Examined the role of contextual factors, such as assignment rationale, on the attitudinal effects of peer tutoring. 112 4th graders engaged in brief tutoring experiences as either a tutor or a tutee. Ss received 4 rationales for being selected as tutor or tutee: (a) a competence rationale, (b) a physical characteristic rationale, (c) a chance rationale, or (d) no rationale. As predicted, tutors had more positive attitudes than tutees when they had been given a competence or physical characteristic rationale but not when the tutors were provided a chance rationale or no rationale. Additionally, the tutors' and tutees' attitudes were enhanced when no rationale was provided. Results are discussed in terms of a role-theory analysis of tutoring and their implications for applied programs. (21 ref) (PsycINFO Database Record (c) 2006 APA, all rights reserved).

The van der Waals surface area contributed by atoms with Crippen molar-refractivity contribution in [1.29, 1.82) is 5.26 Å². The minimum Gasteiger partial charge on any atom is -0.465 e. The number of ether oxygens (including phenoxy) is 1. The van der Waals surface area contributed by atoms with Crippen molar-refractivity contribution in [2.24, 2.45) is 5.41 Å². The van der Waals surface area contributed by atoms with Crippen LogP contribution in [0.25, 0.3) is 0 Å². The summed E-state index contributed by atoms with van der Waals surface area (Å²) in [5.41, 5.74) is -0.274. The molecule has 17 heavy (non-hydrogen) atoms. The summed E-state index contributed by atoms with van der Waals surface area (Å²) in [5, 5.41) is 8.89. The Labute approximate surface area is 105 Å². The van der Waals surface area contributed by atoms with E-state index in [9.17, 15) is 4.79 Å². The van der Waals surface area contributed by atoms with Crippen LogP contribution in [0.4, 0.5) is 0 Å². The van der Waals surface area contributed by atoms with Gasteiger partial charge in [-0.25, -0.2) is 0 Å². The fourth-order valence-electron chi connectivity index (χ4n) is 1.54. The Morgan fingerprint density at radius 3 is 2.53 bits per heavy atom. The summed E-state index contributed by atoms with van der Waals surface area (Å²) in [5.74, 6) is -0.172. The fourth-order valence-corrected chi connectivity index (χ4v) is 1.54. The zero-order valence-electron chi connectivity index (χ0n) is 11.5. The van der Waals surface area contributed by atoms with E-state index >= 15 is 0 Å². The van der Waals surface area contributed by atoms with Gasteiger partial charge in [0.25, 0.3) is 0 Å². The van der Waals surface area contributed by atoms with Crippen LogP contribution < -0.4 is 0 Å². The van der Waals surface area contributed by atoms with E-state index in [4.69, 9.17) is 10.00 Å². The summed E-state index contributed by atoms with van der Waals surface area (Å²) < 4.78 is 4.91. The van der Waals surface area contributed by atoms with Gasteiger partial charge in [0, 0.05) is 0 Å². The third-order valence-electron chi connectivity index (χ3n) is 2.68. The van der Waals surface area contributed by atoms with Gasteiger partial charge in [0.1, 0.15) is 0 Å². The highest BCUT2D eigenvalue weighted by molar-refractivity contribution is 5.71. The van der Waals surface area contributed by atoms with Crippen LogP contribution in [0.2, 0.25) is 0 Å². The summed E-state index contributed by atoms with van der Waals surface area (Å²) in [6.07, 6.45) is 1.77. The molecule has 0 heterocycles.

All Science Journal Classification (ASJC) codes
- Developmental and Educational Psychology